For Sale By:Private Seller
Drive Type: rear wheel
Model: Model T
Springfield, Missouri, United States
Feast your eyes on a masterpiece. This is Steve Strope's Ford Mustang in the classic fastback bodystyle, and as you'll notice, it sports the signature colors of Martini Racing, a livery that's as legendary as any Gulf Racing-styled car. But the red, white and blues of the Martini stripe down this Mustang's middle tell only a very small part of the story, in the latest video from Petrolicious.
What would you guess is under the hood? A 289-cubic-inch V8? Maybe a 302, or some absurd Ford crate engine? Maybe Strope went all Tokyo Drift - he's actually responsible for the "Hammer" Plymouth Satellite driven by Vin Diesel at the end of the movie - and found an RB26DETT to drop into the pony car? You'd be wrong on all counts.
This mad, mad man somehow finagled a Ford-Lotus engine from a 1966 Indianapolis 500 car into the Mustang's engine bay. Yes, a Mustang with an engine designed for a 160-mile-per-hour, open-wheel racecar. That's like someone in 40 years dropping McLaren's 2.4-liter V8 from the MP4-28 into a Scion FR-S. It'd just make a monster.
In testing the durability of its upcoming fullsize Transit vans, Ford has begun using autonomous robotic technology to pilot vehicles through the punishing courses of its Michigan Proving Grounds test facility. The autonomous tech allows Ford to run more durability tests in a single day than it could with human drivers, as well as create even more challenging tests that wouldn't be safe to run with a human behind the wheel.
The technology being used was developed by Utah-based Autonomous Solutions, and isn't quite like the totally autonomous vehicles being developed by companies like Google and Audi for use out in the real world. Rather, Ford's autonomous test vehicles follow a pre-programmed course and their position is tracked via GPS and cameras that are being monitored from a central control room. Though the route is predetermined, the robotic control module operates the steering, acceleration and braking to keep the vehicle on course as it drives over broken concrete, cobblestones, metal grates, rough gravel, mud pits and oversize speed bumps.
Scroll down to watch the robotic drivers in action, though be warned that you're headed for disappointment if you expect to see a Centurion behind the wheel (nerd alert!). The setup looks more like a Mythbusters experiment than a scene from Battlestar Galactica.
Here's the thing about China: The folks buying cars there have a very different set of standards than shoppers in many other markets around the globe. While we all drool over hot metal with bold designs, and while we appreciate automakers going an extra step to inject even their cheapest offerings with aggressive and interesting cues, that sort of sheetmetal sex appeal doesn't always sell in the People's Republic. Case in point is Jaguar, which may be designing a more traditional-looking version of its XJ for the Chinese market, or more to the point of this story, Ford currently sells the less-exciting, last-generation Focus compact in China right alongside the new one.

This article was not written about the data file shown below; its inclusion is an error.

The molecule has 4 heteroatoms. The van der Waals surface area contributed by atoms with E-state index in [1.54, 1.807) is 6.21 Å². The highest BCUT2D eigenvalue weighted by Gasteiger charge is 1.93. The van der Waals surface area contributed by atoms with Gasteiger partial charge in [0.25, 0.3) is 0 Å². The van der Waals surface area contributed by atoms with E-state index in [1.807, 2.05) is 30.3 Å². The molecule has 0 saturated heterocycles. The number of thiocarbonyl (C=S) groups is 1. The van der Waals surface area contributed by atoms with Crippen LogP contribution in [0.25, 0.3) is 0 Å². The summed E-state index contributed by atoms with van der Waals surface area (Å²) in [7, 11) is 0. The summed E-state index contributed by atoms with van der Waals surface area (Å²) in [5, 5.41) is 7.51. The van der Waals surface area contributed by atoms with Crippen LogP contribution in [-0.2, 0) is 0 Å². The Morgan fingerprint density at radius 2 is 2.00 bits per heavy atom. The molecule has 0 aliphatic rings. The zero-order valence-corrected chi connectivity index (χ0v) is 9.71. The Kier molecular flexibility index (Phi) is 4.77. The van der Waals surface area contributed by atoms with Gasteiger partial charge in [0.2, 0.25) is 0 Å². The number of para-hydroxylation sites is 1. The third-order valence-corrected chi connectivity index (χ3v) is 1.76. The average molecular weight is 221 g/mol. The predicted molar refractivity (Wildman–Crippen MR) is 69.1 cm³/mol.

So consider this new Shanghai-bound C-segment concept a preview of what's to come for that more traditional, budget-minded, less-sexy market. More proof of this pudding: Ford's even calling this concept the Escort - a nod to the Blue Oval's compact car days of yore, and a name that stirs up thoughts of basic, affordable transportation rather than great driving dynamics or bold design. "Customers in China described seeking a vehicle that is stylish - but not one that is arrogant or pretentious," Ford states. And this new Escort concept previews a possibility of providing exactly that for this rapidly expanding automotive market.
What you're looking at, then, is one of the most simple Ford designs we've seen of late, though it still incorporates all of the automaker's latest DNA. The signature hexagonal grille is front and center, flanked by attractive LED headlamps and chrome-rimmed foglamp housings. The entire car's design focuses on clean, smooth surfaces, with one strong character line flowing from front to back just below the beltline. We will say that the car looks decidedly more premium from the rear view, where narrow, horizontal taillamps with an LED accent give the car added visual width. Bland as it may be, it's a handsome little concept, though fear what would likely happen if all of the conceptual details get dumbed down for a production model.